Some of them are original American publications:

    …careful, this is full of SPOILERS…

    - Cold War: six very egocentric cultists must stick their heads together because the head of their order has just been murdered. Unbeknownst, the killer is in their midst.
    - In Media Res: four hardened convicts come to, standing around in a dining room with a dead and skinned prison guard slumped over the table, and one of them holding a knife. What the f&%$ happened…?
    - The Curse of Chaugnar Faugn: the male part of a romance turns against the group as he is overtaken by an evil man doing the bidding of his god
    - The Truth Shall Set You Free: one character goes insane and starts to impose his fractured world view on the other players. The others must hurry to realize it and get him help – otherwise his delusions gain strenght and foothold in reality.

    Other adventures have been translated and published in the cancelled Worlds of Cthulhu:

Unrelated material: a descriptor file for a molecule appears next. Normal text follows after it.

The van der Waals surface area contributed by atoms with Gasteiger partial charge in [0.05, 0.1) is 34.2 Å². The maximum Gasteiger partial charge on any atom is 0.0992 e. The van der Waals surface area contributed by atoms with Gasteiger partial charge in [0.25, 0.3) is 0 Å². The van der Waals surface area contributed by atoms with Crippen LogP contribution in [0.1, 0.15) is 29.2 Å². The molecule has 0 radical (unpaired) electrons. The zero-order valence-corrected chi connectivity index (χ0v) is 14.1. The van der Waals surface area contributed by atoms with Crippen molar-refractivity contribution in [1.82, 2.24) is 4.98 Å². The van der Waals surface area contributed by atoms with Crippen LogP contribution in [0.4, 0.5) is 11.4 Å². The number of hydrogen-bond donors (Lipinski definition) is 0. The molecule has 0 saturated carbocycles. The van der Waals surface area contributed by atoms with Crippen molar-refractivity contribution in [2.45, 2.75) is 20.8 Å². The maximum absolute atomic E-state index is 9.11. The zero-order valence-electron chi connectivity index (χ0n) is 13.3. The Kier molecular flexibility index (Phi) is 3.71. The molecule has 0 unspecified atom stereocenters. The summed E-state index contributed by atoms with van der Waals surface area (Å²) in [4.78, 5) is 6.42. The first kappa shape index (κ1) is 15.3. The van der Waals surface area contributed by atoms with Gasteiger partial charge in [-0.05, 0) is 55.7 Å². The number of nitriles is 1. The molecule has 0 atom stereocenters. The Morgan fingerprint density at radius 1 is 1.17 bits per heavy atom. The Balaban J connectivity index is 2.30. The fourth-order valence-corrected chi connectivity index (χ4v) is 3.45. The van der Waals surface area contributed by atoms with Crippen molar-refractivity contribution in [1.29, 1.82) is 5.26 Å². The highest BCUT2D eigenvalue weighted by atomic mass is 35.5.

-Project Icarus: several characters of various political Houses awake on board a spaceship adrift somewhere, and must cope with their trust issues as well as the hostile surroundings
    - The Singer of Dhol: four egocentric inbreds wake on a sandbank to discover that some things have gone horribly wong at their farmstead, and that maybe they had a hand in it
    - super 8: a horrible snuff video of a monstrosity devouring an innocent girl leads the investigators in the belly of the S&M-scene, where they encounter even worse perversities and a cult of worshippers. But those who have seen the god have already become a vessel to him, and cannot control whether he manifests through them or not…

    And then there are some that have not been translated. The aforementioned “abwärts” (“down”), as well as:
    - blackout: Something has gone horribly wrong on the ISS, and the characters on it must find out who is to blame. But who else could it be as one of them – there is noone else around…
    - In Scherben (“Shattered”) Several egocentric and ammoral heirs come to the opening of the testament of a rich industrial magnate (friends or family), only to realize that their heritage might not be what they wanted it to be. And all the problems that arise when one can’t really control his actions – or can they??

    Those are all I found for now. Oh, yeah, and let’s not forget John Wick’s magnificent “Curse of the Yellow Sign” scenarios, which thrive of inner conflict, and are all about surviving a terrible situation…